Writing the Abstract
After finishing research and experimentation, you will write a (maximum) 250-word abstract. It will summarize your project that let the reader know what you did, why you did it, the most important results and your interpretation of those results. It helps the reader pre-judge your project and decide whether you've done something exciting and interesting.
An abstract should include one or two VERY BRIEF sentences about each of the following:
- Background behind the experiment – from your research, what do people already know about your topic?
- Purpose of experiment – what was it about your research that lead you to ask this particular question?
- Procedures – a very basic explanation of what you actually did.
- Data – what was your most important or interesting result?
- Discussion / Conclusions based on your data.
- Any possible research application – how does your information apply to the real world?
- and must not include:
- Work done by a mentor
- Procedures done by a mentor.
Your abstract must be written on the International Science Fair Abstract Form. This form is required for all projects in the State of Florida that participate in Science Fair. Other than your name, school, and the town in which your school is located, please do not put any other personal information on your abstract.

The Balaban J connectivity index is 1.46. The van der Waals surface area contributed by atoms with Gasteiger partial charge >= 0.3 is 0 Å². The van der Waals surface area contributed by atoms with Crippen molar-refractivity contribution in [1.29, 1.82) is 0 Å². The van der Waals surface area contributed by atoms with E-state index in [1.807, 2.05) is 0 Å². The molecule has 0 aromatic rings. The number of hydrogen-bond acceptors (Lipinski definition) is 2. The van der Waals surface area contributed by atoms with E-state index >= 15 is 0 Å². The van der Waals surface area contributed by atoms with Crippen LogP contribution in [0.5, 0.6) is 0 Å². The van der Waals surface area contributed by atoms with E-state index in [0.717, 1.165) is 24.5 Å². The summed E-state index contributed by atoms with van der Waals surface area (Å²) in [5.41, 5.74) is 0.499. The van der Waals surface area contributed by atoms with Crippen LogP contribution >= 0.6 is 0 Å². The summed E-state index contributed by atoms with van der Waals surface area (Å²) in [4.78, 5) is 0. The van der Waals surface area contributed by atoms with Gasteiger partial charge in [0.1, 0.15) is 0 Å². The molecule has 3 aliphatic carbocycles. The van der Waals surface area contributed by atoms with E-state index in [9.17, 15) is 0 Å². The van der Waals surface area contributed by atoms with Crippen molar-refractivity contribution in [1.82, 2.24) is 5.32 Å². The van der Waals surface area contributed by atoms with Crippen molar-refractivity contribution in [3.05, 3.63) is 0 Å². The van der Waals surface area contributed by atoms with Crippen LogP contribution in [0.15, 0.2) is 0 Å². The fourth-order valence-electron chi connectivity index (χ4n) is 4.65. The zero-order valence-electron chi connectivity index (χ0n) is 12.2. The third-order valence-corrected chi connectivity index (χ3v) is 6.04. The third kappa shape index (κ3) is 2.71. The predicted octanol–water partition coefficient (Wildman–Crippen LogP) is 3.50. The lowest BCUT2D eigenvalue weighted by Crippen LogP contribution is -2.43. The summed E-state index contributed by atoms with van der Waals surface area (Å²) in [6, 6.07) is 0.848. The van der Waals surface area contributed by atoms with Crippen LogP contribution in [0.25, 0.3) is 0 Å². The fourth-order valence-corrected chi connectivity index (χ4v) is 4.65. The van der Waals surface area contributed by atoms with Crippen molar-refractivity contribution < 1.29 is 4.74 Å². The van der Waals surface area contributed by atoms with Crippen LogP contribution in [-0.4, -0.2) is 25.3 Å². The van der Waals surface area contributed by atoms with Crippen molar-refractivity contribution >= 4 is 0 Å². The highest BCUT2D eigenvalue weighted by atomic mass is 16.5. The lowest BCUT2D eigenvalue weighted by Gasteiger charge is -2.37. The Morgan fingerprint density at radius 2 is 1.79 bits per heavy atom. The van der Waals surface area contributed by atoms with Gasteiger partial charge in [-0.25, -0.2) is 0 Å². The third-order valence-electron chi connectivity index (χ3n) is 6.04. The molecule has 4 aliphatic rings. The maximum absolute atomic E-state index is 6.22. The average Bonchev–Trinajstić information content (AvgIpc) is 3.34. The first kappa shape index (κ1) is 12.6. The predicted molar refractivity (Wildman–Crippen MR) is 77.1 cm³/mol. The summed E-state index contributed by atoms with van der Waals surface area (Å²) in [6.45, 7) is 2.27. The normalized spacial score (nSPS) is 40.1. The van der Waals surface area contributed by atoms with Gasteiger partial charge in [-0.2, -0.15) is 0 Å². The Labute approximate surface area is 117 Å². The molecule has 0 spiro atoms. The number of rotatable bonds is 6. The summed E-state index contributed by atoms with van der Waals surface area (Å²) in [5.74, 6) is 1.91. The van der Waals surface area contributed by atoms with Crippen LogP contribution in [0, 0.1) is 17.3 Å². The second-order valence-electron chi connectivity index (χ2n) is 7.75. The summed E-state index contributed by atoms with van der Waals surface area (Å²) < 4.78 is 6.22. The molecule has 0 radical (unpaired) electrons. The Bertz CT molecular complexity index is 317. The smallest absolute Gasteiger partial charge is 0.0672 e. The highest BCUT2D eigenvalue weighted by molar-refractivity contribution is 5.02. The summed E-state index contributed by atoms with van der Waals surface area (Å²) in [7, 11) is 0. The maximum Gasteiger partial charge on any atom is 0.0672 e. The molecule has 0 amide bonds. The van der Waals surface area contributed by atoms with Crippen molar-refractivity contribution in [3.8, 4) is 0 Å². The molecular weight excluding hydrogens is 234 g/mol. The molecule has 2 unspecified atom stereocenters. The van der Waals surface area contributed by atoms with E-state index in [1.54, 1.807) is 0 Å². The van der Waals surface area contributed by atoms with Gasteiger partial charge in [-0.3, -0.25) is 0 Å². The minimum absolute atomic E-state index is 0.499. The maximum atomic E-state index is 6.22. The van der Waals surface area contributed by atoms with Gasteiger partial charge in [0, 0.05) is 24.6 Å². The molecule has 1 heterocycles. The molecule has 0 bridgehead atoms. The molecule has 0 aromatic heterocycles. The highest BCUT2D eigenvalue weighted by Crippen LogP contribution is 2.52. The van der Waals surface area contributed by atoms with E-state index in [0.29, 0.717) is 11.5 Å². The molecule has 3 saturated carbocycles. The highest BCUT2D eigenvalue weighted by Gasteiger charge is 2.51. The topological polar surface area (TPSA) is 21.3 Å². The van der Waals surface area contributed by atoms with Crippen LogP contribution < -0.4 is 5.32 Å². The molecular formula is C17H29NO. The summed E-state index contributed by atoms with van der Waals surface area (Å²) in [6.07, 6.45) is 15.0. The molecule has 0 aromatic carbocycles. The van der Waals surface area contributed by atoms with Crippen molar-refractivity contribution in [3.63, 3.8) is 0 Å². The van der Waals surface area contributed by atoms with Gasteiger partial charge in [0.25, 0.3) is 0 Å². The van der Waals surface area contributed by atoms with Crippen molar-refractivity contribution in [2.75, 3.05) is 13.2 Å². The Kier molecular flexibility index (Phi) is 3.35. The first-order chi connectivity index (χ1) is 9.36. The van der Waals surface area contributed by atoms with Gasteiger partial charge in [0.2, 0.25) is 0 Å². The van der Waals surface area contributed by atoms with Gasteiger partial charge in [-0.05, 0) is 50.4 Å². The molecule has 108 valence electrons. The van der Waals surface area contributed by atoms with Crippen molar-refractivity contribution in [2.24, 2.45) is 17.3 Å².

If your project is a continuing project, only minimal reference to previous work may be included. The abstract should focus on work done since the last fair.
To see examples of abstracts that follow the proper format and are well written to give all the information a reader might need to pre-evaluate a project, click on the following links:
- TEMPERATURE–INDUCED BLEACHING IN THE TROPICAL SEA ANEMONE APTASIA PULCHELLA
- WOLF SPIDERS IN SPACE: ENHANCEMENT OF GROWTH IN MINIMAL LIGHT CONDITIONS
- EFFECT OF DISSOLVED OXYGEN ON D. ACETOXIDANS TO PRODUCE ENERGY
- THE EFFECT OF CARBON DIOXIDE ON TEMPERATURE GRADIENTS BETWEEN AIR AND SURFACE EARTH MODEL